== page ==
The Germans were short of police and military forces in Serbia, and as a result came to rely on armed Serbian formations to maintain order.[11] By October, 1941, Serbian forces under German supervision had become increasingly effective against the resistance.[12] They were armed and equipped by the Germans. Serbian collaborationist forces supported by the Serbian government included the Serbian State Guards, the Serbian Volunteer Corps (whose members were largely members of the Yugoslav National Movement "Zbor" (Jugoslovenski narodni pokret "Zbor") or ZBOR party of Dimitrije Ljotić), and the rogue Chetnik faction of Kosta Pećanac. Some of these formations wore the uniform of the Royal Yugoslav Army as well as helmets and uniforms purchased from Italy, while others from Germany.[13] These forces were involved, either directly or indirectly, in the mass killings of Jews, Roma and those Serbs who sided with any anti-German resistance or were suspects of being a member of such.[14][page needed] According to one single source (Jasminka Udovički, James Ridgeway; Burn This House: The Making and Unmaking of Yugoslavia, 1997), these forces were also responsible for the killings of many Croats and Muslims[15], but this data is not confirmed by other sources. According to other source, the Croats who took refuge in Nedić's Serbia were not discriminated against.[16] After the war, the Serbian involvement in many of these events and the issue of Serbian collaboration were subject to historical revisionism.[17]

The apparatus of the German occupying forces in Serbia was supposed to maintain order and peace in this region and to exploit its industrial and other riches, necessary for the Germany war economy. But, however well organized, it could have not realized its plans successfully if the old apparatus of state power, the organs of state administration, the gendarmes, and the Police had not been at its service.[18]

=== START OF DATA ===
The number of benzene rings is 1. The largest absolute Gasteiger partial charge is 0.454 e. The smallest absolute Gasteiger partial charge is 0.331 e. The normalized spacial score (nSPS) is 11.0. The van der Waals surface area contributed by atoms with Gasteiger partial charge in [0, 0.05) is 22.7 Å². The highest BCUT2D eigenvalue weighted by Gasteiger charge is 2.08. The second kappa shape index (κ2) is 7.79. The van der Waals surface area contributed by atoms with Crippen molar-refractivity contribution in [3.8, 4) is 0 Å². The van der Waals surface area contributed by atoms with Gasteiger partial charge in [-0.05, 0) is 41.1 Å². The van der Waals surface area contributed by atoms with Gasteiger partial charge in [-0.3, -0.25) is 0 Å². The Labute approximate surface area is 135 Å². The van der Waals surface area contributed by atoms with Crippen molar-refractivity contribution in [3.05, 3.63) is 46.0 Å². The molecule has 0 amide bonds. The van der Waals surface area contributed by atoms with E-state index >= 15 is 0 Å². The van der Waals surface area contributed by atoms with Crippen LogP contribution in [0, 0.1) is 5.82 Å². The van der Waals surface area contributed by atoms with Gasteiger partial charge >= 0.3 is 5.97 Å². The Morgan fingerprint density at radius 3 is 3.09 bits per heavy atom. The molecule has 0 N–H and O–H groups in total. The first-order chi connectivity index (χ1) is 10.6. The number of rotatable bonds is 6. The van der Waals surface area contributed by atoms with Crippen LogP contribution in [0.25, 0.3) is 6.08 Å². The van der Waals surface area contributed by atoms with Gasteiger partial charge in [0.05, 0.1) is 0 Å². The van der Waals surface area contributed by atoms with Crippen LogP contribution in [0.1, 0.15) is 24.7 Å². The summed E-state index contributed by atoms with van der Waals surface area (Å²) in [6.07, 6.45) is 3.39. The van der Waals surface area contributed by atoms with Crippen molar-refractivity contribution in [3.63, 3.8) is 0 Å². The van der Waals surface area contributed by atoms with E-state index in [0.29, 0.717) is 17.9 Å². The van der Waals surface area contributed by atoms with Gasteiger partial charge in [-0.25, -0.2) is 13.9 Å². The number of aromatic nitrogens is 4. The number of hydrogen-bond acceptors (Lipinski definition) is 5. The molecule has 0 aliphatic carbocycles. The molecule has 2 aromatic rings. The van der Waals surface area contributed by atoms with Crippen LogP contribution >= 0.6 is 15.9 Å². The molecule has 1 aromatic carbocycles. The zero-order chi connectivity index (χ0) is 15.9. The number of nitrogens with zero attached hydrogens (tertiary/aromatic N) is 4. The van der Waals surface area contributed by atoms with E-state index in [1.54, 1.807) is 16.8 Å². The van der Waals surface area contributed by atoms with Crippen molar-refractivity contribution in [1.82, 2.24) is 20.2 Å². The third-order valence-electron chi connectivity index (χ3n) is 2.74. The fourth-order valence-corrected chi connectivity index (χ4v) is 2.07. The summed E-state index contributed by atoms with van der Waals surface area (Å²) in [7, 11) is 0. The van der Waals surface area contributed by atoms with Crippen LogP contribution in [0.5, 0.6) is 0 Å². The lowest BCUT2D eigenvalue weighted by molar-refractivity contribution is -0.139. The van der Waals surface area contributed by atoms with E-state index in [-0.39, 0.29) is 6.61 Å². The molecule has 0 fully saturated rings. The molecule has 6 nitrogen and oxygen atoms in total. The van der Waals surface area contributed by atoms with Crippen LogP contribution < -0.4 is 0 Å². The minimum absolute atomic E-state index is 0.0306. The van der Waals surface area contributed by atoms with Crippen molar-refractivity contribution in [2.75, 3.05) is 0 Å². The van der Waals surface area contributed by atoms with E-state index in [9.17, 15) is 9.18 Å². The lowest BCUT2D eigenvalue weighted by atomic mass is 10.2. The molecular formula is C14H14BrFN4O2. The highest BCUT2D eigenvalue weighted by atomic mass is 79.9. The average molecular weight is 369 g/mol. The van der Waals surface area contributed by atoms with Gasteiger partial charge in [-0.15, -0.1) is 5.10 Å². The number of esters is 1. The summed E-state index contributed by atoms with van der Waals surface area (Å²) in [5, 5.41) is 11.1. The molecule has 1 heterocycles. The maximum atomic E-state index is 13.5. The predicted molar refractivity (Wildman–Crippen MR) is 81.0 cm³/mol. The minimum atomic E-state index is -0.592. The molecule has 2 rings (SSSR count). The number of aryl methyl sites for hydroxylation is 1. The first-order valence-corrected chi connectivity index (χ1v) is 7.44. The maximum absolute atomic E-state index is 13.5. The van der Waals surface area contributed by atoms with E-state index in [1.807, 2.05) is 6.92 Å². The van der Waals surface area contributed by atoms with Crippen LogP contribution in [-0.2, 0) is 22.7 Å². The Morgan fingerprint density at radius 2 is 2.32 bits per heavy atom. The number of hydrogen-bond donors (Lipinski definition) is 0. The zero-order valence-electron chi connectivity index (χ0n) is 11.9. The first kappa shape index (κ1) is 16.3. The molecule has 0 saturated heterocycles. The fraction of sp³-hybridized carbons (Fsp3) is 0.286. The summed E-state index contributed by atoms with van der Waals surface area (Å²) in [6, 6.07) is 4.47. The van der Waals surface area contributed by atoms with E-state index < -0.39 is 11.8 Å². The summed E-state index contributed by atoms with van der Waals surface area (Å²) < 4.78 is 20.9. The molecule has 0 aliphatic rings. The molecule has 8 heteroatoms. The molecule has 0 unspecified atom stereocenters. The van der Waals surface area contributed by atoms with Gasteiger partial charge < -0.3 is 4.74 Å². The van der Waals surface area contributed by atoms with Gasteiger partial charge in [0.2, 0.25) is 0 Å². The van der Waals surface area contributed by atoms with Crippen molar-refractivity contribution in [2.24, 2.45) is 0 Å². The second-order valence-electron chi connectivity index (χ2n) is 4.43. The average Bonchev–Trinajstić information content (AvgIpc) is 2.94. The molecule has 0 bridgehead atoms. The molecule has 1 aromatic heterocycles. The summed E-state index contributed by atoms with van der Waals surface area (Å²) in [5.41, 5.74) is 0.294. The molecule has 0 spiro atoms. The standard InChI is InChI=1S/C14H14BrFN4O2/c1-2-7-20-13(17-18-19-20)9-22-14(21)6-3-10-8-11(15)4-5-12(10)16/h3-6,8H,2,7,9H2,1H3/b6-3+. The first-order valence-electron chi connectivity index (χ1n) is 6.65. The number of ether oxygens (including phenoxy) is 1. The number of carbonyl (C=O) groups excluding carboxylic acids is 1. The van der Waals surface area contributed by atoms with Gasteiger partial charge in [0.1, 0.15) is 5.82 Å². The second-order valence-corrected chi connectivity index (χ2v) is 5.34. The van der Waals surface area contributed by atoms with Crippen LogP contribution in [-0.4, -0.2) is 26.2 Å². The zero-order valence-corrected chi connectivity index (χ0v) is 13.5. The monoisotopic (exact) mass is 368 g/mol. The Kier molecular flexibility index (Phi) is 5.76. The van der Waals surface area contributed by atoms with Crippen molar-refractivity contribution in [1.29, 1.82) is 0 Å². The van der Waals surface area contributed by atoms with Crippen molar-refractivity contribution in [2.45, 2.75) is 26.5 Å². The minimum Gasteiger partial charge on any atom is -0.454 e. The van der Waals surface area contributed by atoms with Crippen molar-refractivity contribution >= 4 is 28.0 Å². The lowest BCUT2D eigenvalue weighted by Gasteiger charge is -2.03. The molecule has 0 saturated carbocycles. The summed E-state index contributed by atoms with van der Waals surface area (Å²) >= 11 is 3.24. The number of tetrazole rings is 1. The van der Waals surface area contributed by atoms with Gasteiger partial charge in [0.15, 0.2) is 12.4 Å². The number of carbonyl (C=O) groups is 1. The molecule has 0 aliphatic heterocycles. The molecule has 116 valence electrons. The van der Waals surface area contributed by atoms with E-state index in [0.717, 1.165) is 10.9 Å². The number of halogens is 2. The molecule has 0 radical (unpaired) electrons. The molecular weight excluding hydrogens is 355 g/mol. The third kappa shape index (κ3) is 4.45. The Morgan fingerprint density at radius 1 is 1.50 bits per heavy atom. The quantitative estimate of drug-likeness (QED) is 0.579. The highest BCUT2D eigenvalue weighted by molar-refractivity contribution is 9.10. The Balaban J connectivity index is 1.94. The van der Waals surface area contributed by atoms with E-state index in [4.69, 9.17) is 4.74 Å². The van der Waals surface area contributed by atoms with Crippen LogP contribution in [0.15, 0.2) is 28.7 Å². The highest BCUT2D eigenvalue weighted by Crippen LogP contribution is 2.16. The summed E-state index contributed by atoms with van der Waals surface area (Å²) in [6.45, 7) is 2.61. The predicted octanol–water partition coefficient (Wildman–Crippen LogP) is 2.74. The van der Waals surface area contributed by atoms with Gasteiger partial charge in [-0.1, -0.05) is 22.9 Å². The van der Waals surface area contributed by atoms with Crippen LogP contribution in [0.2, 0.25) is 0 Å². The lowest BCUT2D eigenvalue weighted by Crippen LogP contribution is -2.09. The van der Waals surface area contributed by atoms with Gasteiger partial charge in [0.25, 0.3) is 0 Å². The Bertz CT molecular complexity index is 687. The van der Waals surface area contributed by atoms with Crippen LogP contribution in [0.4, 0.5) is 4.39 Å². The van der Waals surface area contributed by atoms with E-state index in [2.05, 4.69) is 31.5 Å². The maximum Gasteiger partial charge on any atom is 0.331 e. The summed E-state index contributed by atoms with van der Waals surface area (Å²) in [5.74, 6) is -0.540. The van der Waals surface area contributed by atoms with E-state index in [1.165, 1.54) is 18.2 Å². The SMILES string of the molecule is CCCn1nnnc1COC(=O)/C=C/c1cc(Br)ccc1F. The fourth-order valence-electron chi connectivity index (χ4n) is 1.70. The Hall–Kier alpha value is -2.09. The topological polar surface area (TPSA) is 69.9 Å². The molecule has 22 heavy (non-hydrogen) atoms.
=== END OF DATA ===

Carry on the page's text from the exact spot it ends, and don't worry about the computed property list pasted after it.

Several concentration camps were formed in Serbia and at the 1942 Anti-Freemason Exhibition in Belgrade the city was pronounced to be free of Jews (Judenfrei). On 1 April 1942, a Serbian Gestapo was formed. It is estimated that approximately 80,000 people were killed from 1941 to 1944 in the German-run concentration camps in Nedić's Serbia.[19] Serbia was proclaimed one of the Judenfrei (free of Jews) countries in Europe.[20][21][22][23][24]

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In 1941, Harold Turner (1941–1942), Walter Uppenkamp (1942), Egon Bönner (1942–1943), and Franz Neuhausen (1943–1944) were the German military governors.[5] Böhme was given emergency powers to govern the territory since July 1941 and served as a defacto governor of the region even before the administration was solidified in August. Böhme was relieved of the position later in 1941. Staatsrat (privy councillor) Harold Turner and SS Untersturmfuhrer Fritz Stracke handled most of the affairs of the administration while Nedić served as a nominal local leader and as a symbol of legitimization of the German presence there.[25] The regime was unsuccessful in detracting Serbs from rebelling against the occupiers of Yugoslavia and had little support amongst Serbs. This was due to acts of extreme violence and ethnic persecution of Serbs by the German occupiers and Ustashe extreme nationalists in Croatia, most Serbs associated with opposition forces who fought against both the German occupation forces and the Ustashe regime of Croatia. The regime attempted to reduce the large Serbian resistance against the German military occupation of Yugoslavia, but continued atrocities by German occupation authorities.